Travelers can apply to become pre-approved through programs such as TSAPre✓, CLEAR, and Global Entry. Here’s how.
Confused about why some passengers at airports wait in long lines at security checkpoints while others breeze through? Travelers can apply to become pre-approved through programs such as TSAPre✓, CLEAR, and Global Entry. Here’s how:
TSA Pre✓– tsa.gov explains that a 5-year, $85 membership, based on an approved application process, means there is no need to remove shoes, belts, light jackets, laptops, or liquids. “In October 2018, 93 percent of TSA Pre✓ passengers waited less than 5 minutes.” Submit an online application for TSA Pre✓, specifically for domestic travel, and schedule an appointment at any of the 380-plus enrollment centers. The appointment includes a background check and fingerprinting.
Global Entry – according to cbp.gov, the U.S. Customs and Border Protection (CBP) program allows expedited clearance for pre-approved, low-risk travelers upon arrival in the United States. As with TSA Pre✓, applicants of Global Entry must undergo a thorough background check and in-person interview before enrollment is approved. With clearance, members enter the U.S. through automated kiosks. Cost is $100 for a 5-year membership.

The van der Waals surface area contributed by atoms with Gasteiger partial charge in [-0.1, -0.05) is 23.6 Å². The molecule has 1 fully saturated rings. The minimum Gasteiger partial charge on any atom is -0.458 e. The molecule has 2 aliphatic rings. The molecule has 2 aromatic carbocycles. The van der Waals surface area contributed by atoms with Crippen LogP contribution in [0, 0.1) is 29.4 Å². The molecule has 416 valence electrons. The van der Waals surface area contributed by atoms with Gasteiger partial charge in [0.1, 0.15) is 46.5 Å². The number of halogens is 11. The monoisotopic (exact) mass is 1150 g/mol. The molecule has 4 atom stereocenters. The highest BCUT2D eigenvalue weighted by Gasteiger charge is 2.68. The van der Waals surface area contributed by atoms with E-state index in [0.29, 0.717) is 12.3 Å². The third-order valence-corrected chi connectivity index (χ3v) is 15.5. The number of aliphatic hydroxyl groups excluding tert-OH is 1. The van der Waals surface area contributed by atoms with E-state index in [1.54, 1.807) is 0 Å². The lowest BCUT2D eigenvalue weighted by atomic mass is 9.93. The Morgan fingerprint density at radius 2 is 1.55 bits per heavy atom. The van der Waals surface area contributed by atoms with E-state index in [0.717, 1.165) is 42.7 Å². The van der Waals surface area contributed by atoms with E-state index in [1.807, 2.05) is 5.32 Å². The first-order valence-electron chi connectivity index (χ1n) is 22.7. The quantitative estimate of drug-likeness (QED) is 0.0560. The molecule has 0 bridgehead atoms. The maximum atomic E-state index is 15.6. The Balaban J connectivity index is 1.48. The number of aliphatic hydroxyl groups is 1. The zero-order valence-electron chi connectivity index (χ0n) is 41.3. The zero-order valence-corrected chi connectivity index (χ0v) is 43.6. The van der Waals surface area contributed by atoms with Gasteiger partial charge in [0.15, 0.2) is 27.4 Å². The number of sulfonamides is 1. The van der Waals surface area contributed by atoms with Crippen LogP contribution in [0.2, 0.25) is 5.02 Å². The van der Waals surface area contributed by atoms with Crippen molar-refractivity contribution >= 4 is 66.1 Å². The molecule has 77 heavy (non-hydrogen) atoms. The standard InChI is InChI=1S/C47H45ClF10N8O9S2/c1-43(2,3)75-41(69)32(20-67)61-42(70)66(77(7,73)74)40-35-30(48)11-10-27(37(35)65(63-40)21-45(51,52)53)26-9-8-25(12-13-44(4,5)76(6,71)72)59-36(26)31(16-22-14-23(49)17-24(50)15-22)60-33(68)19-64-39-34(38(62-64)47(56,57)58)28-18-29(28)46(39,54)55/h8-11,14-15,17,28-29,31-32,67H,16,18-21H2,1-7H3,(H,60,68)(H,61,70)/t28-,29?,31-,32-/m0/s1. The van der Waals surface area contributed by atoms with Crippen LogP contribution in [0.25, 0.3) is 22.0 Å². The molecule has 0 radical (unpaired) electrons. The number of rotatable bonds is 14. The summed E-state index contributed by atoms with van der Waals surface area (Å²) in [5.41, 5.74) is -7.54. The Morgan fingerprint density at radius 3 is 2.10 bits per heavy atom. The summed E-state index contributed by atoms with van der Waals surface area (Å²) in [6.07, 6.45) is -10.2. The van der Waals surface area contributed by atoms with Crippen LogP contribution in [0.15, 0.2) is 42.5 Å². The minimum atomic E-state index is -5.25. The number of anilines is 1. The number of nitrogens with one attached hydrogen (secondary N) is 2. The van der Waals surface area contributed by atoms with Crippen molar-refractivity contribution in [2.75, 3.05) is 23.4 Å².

CLEAR – at an airport kiosk, using biometrics – eyes and fingertips – to determine identity, passengers can avoid one stage of long lines. Businessinsider.com in October shared: “The first security checkpoint at the airport involves standing in line to get your boarding pass and ID scanned by a TSA agent. With CLEAR, you’ll skip this part, have your own lane, and be escorted directly to the physical screening.” TSA Pre✓ or Global Entry are still necessary to skip the general security checkpoints. Cost for CLEAR is $179 annually with children 18 and under free.
Unable to enter the fast lane? There are strategies to help speed things along. An August cheatsheet.com offers:
- get in the far left lane rather than the right since statistically more people head right versus left;
- pack only what is allowed and needed;
- empty that water bottle;
- wear slip-on shoes; and,
- fly during off hours.
FORBES in March also suggested downloading the TripIt app, which monitors airport security wait times.